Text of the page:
Some critics questioned how serious Obama was about connecting with seniors when he, alone among the major Democratic candidates, declined to attend a September forum by AARP to discuss healthcare, retirement security and other issues of interest to older people.
Obama's aides explained that it was more important for him to talk to voters about those issues solo than to accept every one of the flurry of invitations to debate. He took flak for that decision. David Yepsen, Iowa's leading political columnist, called Obama "the clear loser" of the AARP debate.
But Obama has taken steps to show he cares about seniors. The day after the AARP debate, he had an "intergenerational" town hall meeting in Ames, Iowa, designed to let him address old and young voters.
"If the greatest generation can teach today's generation anything, it's that a greater America is still possible," said Obama, who called for expanding volunteer opportunities for seniors. "I believe that Americans of all ages are still willing to serve this country in ways big and small."
His campaign has brought young and old supporters together by organizing a group of 73 experienced Iowa caucus- goers -- average age 62 -- to train first-time participants in the process. He still has to convince many that he would be their best champion: A November survey of AARP members in New Hampshire found that 15% named Clinton as the candidate best equipped to address their concerns about financial security; 5% named Obama. A similar disparity was found among Iowa AARP members in a September survey.
He has recently been trying to raise his profile on those issues.
In a visit to an Ottumwa elementary school during a bus tour of Iowa this month, Obama held a round-table discussion with seniors about retirement issues. His economic plan, unveiled earlier that week, included the proposal to eliminate income taxes for seniors making less than $50,000 a year.
A recent ad on Iowa television focused on his call to shore up Social Security's finances. His proposal is particularly appealing to retirees, because it would not cut their benefits; instead it would raise the tax burden on wealthier workers. That proposal -- to raise the $95,700 cap on income that is subject to Social Security tax -- drew enthusiastic support at the round-table discussion.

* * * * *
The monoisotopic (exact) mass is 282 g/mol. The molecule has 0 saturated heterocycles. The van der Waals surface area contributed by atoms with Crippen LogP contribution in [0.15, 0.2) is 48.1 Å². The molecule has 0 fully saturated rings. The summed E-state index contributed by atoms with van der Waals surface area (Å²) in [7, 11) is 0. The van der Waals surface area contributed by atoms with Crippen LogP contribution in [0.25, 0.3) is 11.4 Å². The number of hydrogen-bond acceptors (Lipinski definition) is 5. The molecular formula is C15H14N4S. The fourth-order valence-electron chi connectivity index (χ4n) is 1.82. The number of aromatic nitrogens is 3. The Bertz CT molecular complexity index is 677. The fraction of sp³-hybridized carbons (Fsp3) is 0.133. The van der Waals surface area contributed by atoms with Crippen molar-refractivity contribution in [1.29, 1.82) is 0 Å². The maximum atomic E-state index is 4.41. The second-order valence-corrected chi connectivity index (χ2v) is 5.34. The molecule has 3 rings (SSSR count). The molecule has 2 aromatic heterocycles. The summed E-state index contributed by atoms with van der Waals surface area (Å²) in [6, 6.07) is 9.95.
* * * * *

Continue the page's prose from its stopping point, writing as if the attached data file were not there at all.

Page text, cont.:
Upper-income people "need to have the dickens taxed out of them," said Judy Beisch, a retired teacher in Ottumwa.
Mark Penn, a senior advisor to Clinton, argues that she wins strong support among older voters because "they tend to put a higher premium on the importance of experience in a highly complex world."
But Obama's advisors maintain that many older voters are as receptive as young people to the idea of political change, and that reservations about his relative youth can be allayed when older voters meet him and hear him speak.
"The challenge was just to get them in the room," said David Axelrod, a senior advisor to Obama.
It was a combination of frustration with the status quo and exposure to Obama that helped bring Pat Collins into Obama's camp. Collins was disillusioned with Bush. She believed Obama would be a less divisive leader. And she was wowed by meeting Obama's wife, Michelle, this fall.
Her son said he was flabbergasted when Collins told him that, after years of voting for Republicans for president along with her late husband, she was supporting Obama.
"I'm sure my husband is twirling in his grave," Collins said.
Michelle is the one that really moves me, too. And damn it, I just remembered I'm a "senior," as well.